• If I'm not mistaken, LTSpice defaults to \$I_0 = 0\$ on inductors.

Setting \$\phi = -\frac{\pi}{2}\$, \$I_0 = 0\$ and \$R = 0\$ on the obtained equation yields:

$$i_t(t) = \dfrac{A}{\omega L}u(t)$$

$$i_s(t) = \dfrac{A}{\omega L}\cos \left(\omega t + \frac{\pi}{2} - \frac{\pi}{2}\right) u(t) = -\dfrac{A}{\omega L}\cos (\omega t) u(t)$$

$$\implies i(t) = \dfrac{A}{\omega L}(1 - \cos (\omega t))u(t)$$

Therefore, the current will oscillate forever between 0 and \$\dfrac{2A}{\omega L} \approx 5.3052 A\$, with a mean value of \$\dfrac{A}{\omega L} \approx 2.6526 A\$, which is precisely what your simulation shows!! Impressive. I am indeed amazed on how great LTSpice was this time.

Using the equations to analyze the case where \$I_0 = 0\$, \$R = 0\$ and we are using a cosine wave

Just follow the same steps for the sine wave, but now you use \$\phi = 0\$ (instead of \$-\frac{\pi}{2}\$), since we want a cosine wave. Hint: since \$R = 0\$, the whole \$i_t(t)\$ becomes a constant.

The expected result is hidden below (in a "spoiler" markup - hover your mouse to see the answer):

\$i(t) = \dfrac{A}{\omega L}\sin (\omega t)u(t)\$

About the huge current on your cosine wave simulation

According to LTSpice user guide, page 68:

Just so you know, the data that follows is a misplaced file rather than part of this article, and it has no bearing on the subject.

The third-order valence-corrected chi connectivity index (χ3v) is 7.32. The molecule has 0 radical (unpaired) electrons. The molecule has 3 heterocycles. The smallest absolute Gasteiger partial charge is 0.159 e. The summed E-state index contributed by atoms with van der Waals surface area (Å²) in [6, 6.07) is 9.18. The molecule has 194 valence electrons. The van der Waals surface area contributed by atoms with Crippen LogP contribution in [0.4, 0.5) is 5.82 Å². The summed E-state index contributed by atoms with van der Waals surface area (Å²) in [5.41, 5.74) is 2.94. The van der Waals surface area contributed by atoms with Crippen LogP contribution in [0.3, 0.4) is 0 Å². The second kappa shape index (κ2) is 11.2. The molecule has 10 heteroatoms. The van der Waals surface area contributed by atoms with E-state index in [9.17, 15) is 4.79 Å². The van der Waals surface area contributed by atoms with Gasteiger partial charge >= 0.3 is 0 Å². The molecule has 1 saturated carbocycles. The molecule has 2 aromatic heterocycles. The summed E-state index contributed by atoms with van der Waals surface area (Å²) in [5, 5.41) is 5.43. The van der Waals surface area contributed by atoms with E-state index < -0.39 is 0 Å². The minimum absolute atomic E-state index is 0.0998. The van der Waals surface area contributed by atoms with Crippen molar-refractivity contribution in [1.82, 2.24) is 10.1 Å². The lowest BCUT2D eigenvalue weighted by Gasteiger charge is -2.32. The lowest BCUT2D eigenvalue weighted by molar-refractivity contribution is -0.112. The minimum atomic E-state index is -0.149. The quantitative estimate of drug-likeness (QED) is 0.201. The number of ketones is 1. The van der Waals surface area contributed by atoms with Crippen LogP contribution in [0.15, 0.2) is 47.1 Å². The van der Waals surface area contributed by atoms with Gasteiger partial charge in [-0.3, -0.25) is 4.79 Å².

The .ic directive allows initial conditions for transient analysis to be specified. Node voltages and inductor currents may be specified. A DC solution is performed using the initial conditions as constraints. Note that although inductors are normally treated as short circuits in the DC solution in other SPICE programs, if an initial current is specified, they are treated as infinite-impedance current sources in LTspice.

This means that if you don't do anything about it, LTSpice will start considering inductors as short-circuits for a transient analysis. If they start as short-circuits, of course the starting current will be huge. In fact, since we also know that LTSpice includes a series resistance of \$1 \text{ m}\Omega\$ with the resistor, we actually predict those 10 KA as well (10 V divided by 0.001 ohm). Now, if you don't want this behaviour, you can use a SPICE directive such as .ic I(L1)=0, and the simulation will now match the predictions of my equations above (see for yourself). I did it here, and it worked for me. Also, instead of using a SPICE directive, you can go to Edit Simulation Command and check the checkbox Skip Initial operating point solution. Both ways worked for me, with the simulation now showing a sine wave, as my equations would expect.